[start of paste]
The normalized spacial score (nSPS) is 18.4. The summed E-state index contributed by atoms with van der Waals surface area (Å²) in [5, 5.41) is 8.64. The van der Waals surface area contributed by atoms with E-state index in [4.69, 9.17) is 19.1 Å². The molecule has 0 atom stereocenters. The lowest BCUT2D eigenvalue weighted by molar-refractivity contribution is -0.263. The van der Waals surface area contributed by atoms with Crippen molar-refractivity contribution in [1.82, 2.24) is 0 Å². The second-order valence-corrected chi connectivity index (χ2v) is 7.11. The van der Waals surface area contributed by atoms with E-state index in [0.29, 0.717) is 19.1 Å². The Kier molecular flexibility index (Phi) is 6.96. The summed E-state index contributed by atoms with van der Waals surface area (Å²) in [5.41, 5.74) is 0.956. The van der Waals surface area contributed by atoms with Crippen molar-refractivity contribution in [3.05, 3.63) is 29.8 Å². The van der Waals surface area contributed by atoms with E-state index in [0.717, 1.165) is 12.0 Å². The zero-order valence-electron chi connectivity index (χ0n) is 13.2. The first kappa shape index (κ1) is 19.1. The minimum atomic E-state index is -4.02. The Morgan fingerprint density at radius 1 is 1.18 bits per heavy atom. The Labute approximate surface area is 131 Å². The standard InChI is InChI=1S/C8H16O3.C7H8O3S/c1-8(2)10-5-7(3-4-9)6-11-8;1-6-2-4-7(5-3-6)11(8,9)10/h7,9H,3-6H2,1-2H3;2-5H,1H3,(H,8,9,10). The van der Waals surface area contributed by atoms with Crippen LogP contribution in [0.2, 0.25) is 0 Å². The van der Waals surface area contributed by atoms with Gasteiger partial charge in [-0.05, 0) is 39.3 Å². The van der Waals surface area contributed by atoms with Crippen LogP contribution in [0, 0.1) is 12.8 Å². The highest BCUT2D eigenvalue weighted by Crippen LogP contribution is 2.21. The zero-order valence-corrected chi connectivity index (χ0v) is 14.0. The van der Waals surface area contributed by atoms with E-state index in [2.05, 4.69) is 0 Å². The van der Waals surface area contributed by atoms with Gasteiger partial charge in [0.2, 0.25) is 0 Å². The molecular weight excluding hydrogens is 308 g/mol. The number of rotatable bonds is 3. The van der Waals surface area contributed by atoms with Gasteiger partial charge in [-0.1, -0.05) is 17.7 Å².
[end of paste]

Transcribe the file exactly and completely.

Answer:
The normalized spacial score (nSPS) is 18.4. The summed E-state index contributed by atoms with van der Waals surface area (Å²) in [5, 5.41) is 8.64. The van der Waals surface area contributed by atoms with E-state index in [4.69, 9.17) is 19.1 Å². The molecule has 0 atom stereocenters. The lowest BCUT2D eigenvalue weighted by molar-refractivity contribution is -0.263. The van der Waals surface area contributed by atoms with Crippen molar-refractivity contribution in [1.82, 2.24) is 0 Å². The second-order valence-corrected chi connectivity index (χ2v) is 7.11. The van der Waals surface area contributed by atoms with E-state index in [0.29, 0.717) is 19.1 Å². The Kier molecular flexibility index (Phi) is 6.96. The summed E-state index contributed by atoms with van der Waals surface area (Å²) in [5.41, 5.74) is 0.956. The van der Waals surface area contributed by atoms with Crippen molar-refractivity contribution in [3.05, 3.63) is 29.8 Å². The van der Waals surface area contributed by atoms with E-state index in [0.717, 1.165) is 12.0 Å². The zero-order valence-electron chi connectivity index (χ0n) is 13.2. The first kappa shape index (κ1) is 19.1. The minimum atomic E-state index is -4.02. The Morgan fingerprint density at radius 1 is 1.18 bits per heavy atom. The Labute approximate surface area is 131 Å². The standard InChI is InChI=1S/C8H16O3.C7H8O3S/c1-8(2)10-5-7(3-4-9)6-11-8;1-6-2-4-7(5-3-6)11(8,9)10/h7,9H,3-6H2,1-2H3;2-5H,1H3,(H,8,9,10). The van der Waals surface area contributed by atoms with Crippen LogP contribution in [0.2, 0.25) is 0 Å². The van der Waals surface area contributed by atoms with Gasteiger partial charge in [-0.05, 0) is 39.3 Å². The van der Waals surface area contributed by atoms with Crippen LogP contribution in [0, 0.1) is 12.8 Å². The highest BCUT2D eigenvalue weighted by Crippen LogP contribution is 2.21. The zero-order valence-corrected chi connectivity index (χ0v) is 14.0. The van der Waals surface area contributed by atoms with E-state index in [2.05, 4.69) is 0 Å². The van der Waals surface area contributed by atoms with Gasteiger partial charge in [0.2, 0.25) is 0 Å². The molecular weight excluding hydrogens is 308 g/mol. The number of rotatable bonds is 3. The van der Waals surface area contributed by atoms with Gasteiger partial charge in [-0.1, -0.05) is 17.7 Å².